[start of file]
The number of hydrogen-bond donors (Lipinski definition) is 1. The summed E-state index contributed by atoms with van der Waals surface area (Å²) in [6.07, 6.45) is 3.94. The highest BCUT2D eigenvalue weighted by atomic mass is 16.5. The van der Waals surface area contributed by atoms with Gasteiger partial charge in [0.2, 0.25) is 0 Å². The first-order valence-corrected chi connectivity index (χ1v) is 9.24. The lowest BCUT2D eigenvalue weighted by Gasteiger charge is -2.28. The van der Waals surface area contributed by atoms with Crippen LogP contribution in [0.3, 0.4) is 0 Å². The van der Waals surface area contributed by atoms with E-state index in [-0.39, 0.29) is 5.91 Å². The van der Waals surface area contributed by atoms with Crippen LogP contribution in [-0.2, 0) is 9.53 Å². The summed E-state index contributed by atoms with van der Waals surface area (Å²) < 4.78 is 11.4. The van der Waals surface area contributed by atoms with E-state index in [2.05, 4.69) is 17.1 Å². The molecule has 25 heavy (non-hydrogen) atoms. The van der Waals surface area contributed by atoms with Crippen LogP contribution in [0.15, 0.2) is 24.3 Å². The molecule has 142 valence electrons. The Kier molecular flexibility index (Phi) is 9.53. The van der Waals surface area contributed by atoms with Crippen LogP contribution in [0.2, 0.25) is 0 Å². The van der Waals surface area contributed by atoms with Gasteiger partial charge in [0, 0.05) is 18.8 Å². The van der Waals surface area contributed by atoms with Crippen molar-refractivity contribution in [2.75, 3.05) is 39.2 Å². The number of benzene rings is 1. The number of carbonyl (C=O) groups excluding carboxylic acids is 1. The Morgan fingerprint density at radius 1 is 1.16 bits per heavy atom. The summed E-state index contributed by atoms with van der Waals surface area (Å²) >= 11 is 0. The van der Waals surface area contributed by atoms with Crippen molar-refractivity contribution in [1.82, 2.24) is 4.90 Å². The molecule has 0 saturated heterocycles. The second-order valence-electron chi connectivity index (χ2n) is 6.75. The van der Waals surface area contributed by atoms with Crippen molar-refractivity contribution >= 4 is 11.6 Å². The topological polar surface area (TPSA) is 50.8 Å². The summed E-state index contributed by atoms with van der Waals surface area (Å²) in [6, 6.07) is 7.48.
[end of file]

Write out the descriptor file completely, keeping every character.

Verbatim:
The number of hydrogen-bond donors (Lipinski definition) is 1. The summed E-state index contributed by atoms with van der Waals surface area (Å²) in [6.07, 6.45) is 3.94. The highest BCUT2D eigenvalue weighted by atomic mass is 16.5. The van der Waals surface area contributed by atoms with Gasteiger partial charge in [0.2, 0.25) is 0 Å². The first-order valence-corrected chi connectivity index (χ1v) is 9.24. The lowest BCUT2D eigenvalue weighted by Gasteiger charge is -2.28. The van der Waals surface area contributed by atoms with Crippen LogP contribution in [0.3, 0.4) is 0 Å². The van der Waals surface area contributed by atoms with E-state index in [-0.39, 0.29) is 5.91 Å². The van der Waals surface area contributed by atoms with Crippen LogP contribution in [-0.2, 0) is 9.53 Å². The summed E-state index contributed by atoms with van der Waals surface area (Å²) < 4.78 is 11.4. The van der Waals surface area contributed by atoms with E-state index in [2.05, 4.69) is 17.1 Å². The molecule has 25 heavy (non-hydrogen) atoms. The van der Waals surface area contributed by atoms with Crippen LogP contribution in [0.15, 0.2) is 24.3 Å². The molecule has 142 valence electrons. The Kier molecular flexibility index (Phi) is 9.53. The van der Waals surface area contributed by atoms with Crippen LogP contribution in [0.2, 0.25) is 0 Å². The van der Waals surface area contributed by atoms with Gasteiger partial charge in [0, 0.05) is 18.8 Å². The van der Waals surface area contributed by atoms with Crippen molar-refractivity contribution in [2.75, 3.05) is 39.2 Å². The number of benzene rings is 1. The number of carbonyl (C=O) groups excluding carboxylic acids is 1. The Morgan fingerprint density at radius 1 is 1.16 bits per heavy atom. The summed E-state index contributed by atoms with van der Waals surface area (Å²) >= 11 is 0. The van der Waals surface area contributed by atoms with Crippen molar-refractivity contribution in [1.82, 2.24) is 4.90 Å². The molecule has 0 saturated heterocycles. The second-order valence-electron chi connectivity index (χ2n) is 6.75. The van der Waals surface area contributed by atoms with Crippen molar-refractivity contribution >= 4 is 11.6 Å². The topological polar surface area (TPSA) is 50.8 Å². The summed E-state index contributed by atoms with van der Waals surface area (Å²) in [6, 6.07) is 7.48.